by Danielle Tsougarakis, Bioengineering ’20; Jason Grosz, Bioengineering ’19; Ethan Zhao, Bioengineering ’19; and Kate Panzer, Bioengineering ’18
David Issadore, a faculty member in the Department of Bioengineering at the University of Pennsylvania teaches an engineering course ENGR566 – Appropriate Point of Care Diagnostics. As part of this course, he and Miriam Wattenberger from CBE, have taken nine Penn students, most of them majoring in Bioengineering, to Kumasi, Ghana, to study the diagnosis of pediatric tuberculosis. While in Ghana, these students are blogging daily on their experiences.
The first thing we did today was visit the Komfo Anokye sword, which is a sword buried in the ground that represents the power and stability of the Ashante Kingdom. Rumor has it that, if the sword is removed from the ground, the Ashante Kingdom will collapse. To this date, no one has been able to remove the sword from the ground, and it is a tourist site frequented by famous visitors, including Muhammad Ali.
After seeing the Komfo Anokye sword, we visited a pediatric tuberculosis clinic at Komfo Anokye Teaching Hospital (KATH), the major hospital in Kumasi, which is well equipped with medical infrastructure. Upon entering the clinic, we were immediately struck by the appearance of the waiting area and check-up room. The check-up room was small and consisted of a wooden desk and plastic chairs. The windows and doors remained open to the outside and waiting area such that any passers-by could listen to the check-up. The clinic was not very busy while we were there, but the doctor said that that was atypical; typically, he is completely booked and has to rush from appointment to appointment.
The first patient was a five-year-old child who was referred from another doctor for persistent coughing, weight loss, fever, and vomiting. These are all classic symptoms of tuberculosis, so the doctor ordered a smear microscopy diagnostic on the patient’s sputum and a digital X-ray. If the sputum sample is viable, it will also be sent for molecular diagnostics with the GeneXpert. One thing that we found surprising was that the cost to the patient for the diagnostics and the check-up was $0 — it is all funded by the government and NGOs.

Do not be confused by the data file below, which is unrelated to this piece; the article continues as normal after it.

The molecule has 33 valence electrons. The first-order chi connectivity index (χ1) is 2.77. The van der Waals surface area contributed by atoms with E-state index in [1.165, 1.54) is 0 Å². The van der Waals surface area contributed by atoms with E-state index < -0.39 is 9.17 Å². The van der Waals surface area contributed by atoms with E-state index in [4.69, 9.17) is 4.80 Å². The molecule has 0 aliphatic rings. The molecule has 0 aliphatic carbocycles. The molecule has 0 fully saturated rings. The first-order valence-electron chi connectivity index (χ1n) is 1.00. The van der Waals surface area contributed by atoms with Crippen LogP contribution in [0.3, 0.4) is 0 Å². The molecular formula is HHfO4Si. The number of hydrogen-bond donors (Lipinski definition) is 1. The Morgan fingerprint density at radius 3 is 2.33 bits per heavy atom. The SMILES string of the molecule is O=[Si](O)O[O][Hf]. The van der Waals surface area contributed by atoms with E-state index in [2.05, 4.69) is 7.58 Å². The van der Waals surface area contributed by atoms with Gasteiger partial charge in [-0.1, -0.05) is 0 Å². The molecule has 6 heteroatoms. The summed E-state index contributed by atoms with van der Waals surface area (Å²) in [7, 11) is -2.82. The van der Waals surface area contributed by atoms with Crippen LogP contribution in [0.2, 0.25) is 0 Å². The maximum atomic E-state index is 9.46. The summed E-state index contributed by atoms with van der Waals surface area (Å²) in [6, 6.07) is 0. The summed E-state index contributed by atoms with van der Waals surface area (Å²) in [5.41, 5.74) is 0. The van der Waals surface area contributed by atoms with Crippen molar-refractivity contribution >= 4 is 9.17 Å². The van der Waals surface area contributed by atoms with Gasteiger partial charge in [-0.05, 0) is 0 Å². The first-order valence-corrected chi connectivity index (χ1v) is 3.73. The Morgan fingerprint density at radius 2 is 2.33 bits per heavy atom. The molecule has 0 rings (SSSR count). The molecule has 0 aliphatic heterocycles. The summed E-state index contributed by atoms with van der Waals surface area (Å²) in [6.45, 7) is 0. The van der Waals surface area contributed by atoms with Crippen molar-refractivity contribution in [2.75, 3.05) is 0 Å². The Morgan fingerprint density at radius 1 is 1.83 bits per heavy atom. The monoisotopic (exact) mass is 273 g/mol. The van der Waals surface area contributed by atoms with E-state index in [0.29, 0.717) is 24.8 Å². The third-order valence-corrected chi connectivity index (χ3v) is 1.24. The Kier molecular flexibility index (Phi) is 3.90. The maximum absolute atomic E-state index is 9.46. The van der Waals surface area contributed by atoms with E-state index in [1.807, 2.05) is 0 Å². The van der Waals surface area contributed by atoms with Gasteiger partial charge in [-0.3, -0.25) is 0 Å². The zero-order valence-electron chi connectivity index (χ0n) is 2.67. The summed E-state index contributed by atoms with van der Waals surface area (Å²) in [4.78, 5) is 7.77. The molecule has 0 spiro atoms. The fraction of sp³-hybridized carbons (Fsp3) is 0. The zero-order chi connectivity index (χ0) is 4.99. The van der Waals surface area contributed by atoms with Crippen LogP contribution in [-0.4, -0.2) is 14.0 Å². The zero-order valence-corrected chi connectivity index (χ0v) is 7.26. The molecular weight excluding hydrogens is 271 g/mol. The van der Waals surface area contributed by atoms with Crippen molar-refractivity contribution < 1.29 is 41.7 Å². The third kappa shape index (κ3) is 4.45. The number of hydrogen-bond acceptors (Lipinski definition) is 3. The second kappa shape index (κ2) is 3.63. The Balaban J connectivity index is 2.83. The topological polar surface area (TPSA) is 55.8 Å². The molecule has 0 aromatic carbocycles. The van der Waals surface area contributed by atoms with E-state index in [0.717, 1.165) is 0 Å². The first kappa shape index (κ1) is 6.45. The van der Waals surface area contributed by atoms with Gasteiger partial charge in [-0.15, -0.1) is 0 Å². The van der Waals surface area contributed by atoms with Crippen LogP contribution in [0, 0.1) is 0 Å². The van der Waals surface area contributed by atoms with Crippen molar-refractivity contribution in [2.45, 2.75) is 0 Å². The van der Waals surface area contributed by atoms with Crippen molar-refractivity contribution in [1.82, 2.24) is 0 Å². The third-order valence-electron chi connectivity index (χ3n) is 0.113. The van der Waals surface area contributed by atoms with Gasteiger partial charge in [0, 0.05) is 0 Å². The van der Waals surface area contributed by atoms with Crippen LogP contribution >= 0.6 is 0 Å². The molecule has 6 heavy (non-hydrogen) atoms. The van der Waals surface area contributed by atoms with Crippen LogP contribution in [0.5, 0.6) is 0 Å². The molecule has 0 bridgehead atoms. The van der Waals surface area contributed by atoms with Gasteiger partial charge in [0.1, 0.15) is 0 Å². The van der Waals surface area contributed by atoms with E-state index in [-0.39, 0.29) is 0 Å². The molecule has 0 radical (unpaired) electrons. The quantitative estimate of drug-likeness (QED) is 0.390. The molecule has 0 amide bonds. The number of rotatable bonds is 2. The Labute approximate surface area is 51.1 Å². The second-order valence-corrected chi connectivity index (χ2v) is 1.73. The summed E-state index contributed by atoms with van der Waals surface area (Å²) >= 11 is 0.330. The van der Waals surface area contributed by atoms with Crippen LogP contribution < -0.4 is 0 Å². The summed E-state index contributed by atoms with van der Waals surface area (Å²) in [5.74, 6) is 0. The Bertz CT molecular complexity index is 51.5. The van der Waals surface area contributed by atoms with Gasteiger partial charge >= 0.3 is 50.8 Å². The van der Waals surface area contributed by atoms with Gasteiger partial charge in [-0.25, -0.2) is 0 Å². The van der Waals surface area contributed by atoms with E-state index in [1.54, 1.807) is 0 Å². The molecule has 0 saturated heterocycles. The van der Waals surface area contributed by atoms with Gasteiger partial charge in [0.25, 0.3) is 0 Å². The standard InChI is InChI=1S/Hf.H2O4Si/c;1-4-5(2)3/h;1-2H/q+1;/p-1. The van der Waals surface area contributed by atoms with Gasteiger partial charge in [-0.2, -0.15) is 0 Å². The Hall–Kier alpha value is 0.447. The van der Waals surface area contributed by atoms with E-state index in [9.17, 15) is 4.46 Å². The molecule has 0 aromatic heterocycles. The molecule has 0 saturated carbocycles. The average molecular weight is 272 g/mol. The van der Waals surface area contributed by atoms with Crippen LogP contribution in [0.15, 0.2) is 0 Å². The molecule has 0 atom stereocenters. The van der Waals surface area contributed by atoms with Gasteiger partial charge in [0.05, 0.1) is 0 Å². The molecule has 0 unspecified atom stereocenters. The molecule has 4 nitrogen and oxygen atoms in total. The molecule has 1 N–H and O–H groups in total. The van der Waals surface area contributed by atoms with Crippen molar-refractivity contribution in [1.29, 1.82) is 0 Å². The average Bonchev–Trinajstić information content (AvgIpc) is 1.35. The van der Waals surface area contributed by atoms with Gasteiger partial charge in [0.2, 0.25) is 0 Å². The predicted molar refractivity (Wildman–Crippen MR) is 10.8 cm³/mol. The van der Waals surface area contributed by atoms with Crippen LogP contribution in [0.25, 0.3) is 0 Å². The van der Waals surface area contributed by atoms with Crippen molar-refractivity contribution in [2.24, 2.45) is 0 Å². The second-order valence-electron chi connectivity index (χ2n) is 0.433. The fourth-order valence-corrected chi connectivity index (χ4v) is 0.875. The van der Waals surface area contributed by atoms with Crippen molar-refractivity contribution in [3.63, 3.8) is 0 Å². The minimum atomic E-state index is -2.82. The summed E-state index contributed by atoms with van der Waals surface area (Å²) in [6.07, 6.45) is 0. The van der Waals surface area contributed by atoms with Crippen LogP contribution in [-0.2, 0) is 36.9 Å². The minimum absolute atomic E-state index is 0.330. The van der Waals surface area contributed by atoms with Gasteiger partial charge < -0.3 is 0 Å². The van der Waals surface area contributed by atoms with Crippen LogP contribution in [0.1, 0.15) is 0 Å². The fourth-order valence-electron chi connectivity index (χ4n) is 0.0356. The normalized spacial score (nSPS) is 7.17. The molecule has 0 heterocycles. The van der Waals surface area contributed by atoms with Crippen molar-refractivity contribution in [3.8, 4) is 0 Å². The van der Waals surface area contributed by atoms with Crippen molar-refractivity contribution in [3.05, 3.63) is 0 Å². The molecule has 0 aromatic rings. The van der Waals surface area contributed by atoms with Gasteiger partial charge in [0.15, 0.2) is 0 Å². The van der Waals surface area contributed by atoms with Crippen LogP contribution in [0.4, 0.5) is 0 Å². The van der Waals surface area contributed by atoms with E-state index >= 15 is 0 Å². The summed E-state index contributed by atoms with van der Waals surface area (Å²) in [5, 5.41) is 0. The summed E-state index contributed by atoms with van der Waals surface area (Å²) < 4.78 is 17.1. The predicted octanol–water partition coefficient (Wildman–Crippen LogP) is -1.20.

The second patient was also a five-year-old child currently being treated with anti-tuberculosis medication and anti-retroviral therapy for HIV. His symptoms included wheezing, coughing, and an extremely rapid heartbeat. Given the patient’s history of HIV, the doctor suspected acute pneumonia and/or drug-resistant tuberculosis and admitted him to the emergency room for observation and treatment. One thing that we found surprising was that infant patients in the emergency room usually share beds with up to seven other infant patients. This makes hospital-borne infections extremely common and dangerous. We also found it interesting that only the mother was allowed to accompany the child to the emergency room, but the father was given the final say for all important medical decisions.
After the clinic visit, we went to a nearby rural high school, where we planned to tutor the students in science and math. Upon arrival, we were told which subject we would be teaching just before we were essentially thrown into the classrooms without much preparation. This tutoring session was held after the usual class period, but the students were eager to stay, learn, and interact with us. The school was split into two forms similar to the British school system, with the underclassmen in Form 1 and the upperclassmen in Form 2.
The high school has about 900 students, split into eight classrooms with sides that open to the warm Ghanaian air. The rooms hold classes of varying sizes from 25 to 50 students, with ages between 13 and 18 years. Some of the subjects taught in the different classrooms include physiology (the cardiovascular system), math (algebraic expressions, change of subject, quadratic equations, etc.), and language arts (article and essay writing). Each room was filled with goofy, lively students who would occasionally break out in giggles and applause to encourage their classmates who volunteered to come to the board.
We all had a blast interacting with the students, attempting different teaching techniques on the spot and brainstorming ways to get the students excited about the class topics. Despite the initial nerves of not knowing what we would be teaching until just before entering the classrooms, we look back at this experience with excitement, and we are looking forward to returning to the classrooms to tutor on Friday.